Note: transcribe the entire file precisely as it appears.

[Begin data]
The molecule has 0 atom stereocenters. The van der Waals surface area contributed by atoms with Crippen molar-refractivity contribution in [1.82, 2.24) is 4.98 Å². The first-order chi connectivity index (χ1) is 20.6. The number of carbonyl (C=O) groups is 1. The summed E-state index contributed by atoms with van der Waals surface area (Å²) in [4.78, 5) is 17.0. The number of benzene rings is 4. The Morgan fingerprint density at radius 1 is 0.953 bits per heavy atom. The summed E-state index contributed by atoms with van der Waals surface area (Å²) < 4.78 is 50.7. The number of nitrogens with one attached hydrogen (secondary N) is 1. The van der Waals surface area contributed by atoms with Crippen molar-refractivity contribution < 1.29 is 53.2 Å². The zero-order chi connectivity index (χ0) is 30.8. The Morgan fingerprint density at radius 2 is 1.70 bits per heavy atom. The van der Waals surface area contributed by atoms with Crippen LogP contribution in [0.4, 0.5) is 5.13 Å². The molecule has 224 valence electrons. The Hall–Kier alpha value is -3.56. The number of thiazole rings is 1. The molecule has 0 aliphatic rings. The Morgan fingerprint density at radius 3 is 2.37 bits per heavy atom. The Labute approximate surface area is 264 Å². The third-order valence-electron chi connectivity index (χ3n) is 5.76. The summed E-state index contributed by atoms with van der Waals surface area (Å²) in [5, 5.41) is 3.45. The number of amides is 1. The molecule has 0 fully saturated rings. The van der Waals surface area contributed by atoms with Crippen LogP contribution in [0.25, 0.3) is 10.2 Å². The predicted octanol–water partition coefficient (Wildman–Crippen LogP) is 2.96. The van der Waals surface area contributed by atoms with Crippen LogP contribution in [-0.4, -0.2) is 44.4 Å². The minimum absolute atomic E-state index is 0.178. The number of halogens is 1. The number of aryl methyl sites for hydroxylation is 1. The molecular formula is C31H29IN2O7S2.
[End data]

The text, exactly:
The molecule has 0 atom stereocenters. The van der Waals surface area contributed by atoms with Crippen molar-refractivity contribution in [1.82, 2.24) is 4.98 Å². The first-order chi connectivity index (χ1) is 20.6. The number of carbonyl (C=O) groups is 1. The summed E-state index contributed by atoms with van der Waals surface area (Å²) in [4.78, 5) is 17.0. The number of benzene rings is 4. The Morgan fingerprint density at radius 1 is 0.953 bits per heavy atom. The summed E-state index contributed by atoms with van der Waals surface area (Å²) < 4.78 is 50.7. The number of nitrogens with one attached hydrogen (secondary N) is 1. The van der Waals surface area contributed by atoms with Crippen molar-refractivity contribution < 1.29 is 53.2 Å². The zero-order chi connectivity index (χ0) is 30.8. The Morgan fingerprint density at radius 2 is 1.70 bits per heavy atom. The van der Waals surface area contributed by atoms with Crippen LogP contribution in [0.4, 0.5) is 5.13 Å². The molecule has 224 valence electrons. The Hall–Kier alpha value is -3.56. The number of thiazole rings is 1. The molecule has 0 aliphatic rings. The Morgan fingerprint density at radius 3 is 2.37 bits per heavy atom. The Labute approximate surface area is 264 Å². The third-order valence-electron chi connectivity index (χ3n) is 5.76. The summed E-state index contributed by atoms with van der Waals surface area (Å²) in [5, 5.41) is 3.45. The number of amides is 1. The molecule has 0 fully saturated rings. The van der Waals surface area contributed by atoms with Crippen LogP contribution in [0.25, 0.3) is 10.2 Å². The predicted octanol–water partition coefficient (Wildman–Crippen LogP) is 2.96. The van der Waals surface area contributed by atoms with Crippen LogP contribution in [-0.4, -0.2) is 44.4 Å². The minimum absolute atomic E-state index is 0.178. The number of halogens is 1. The number of aryl methyl sites for hydroxylation is 1. The molecular formula is C31H29IN2O7S2.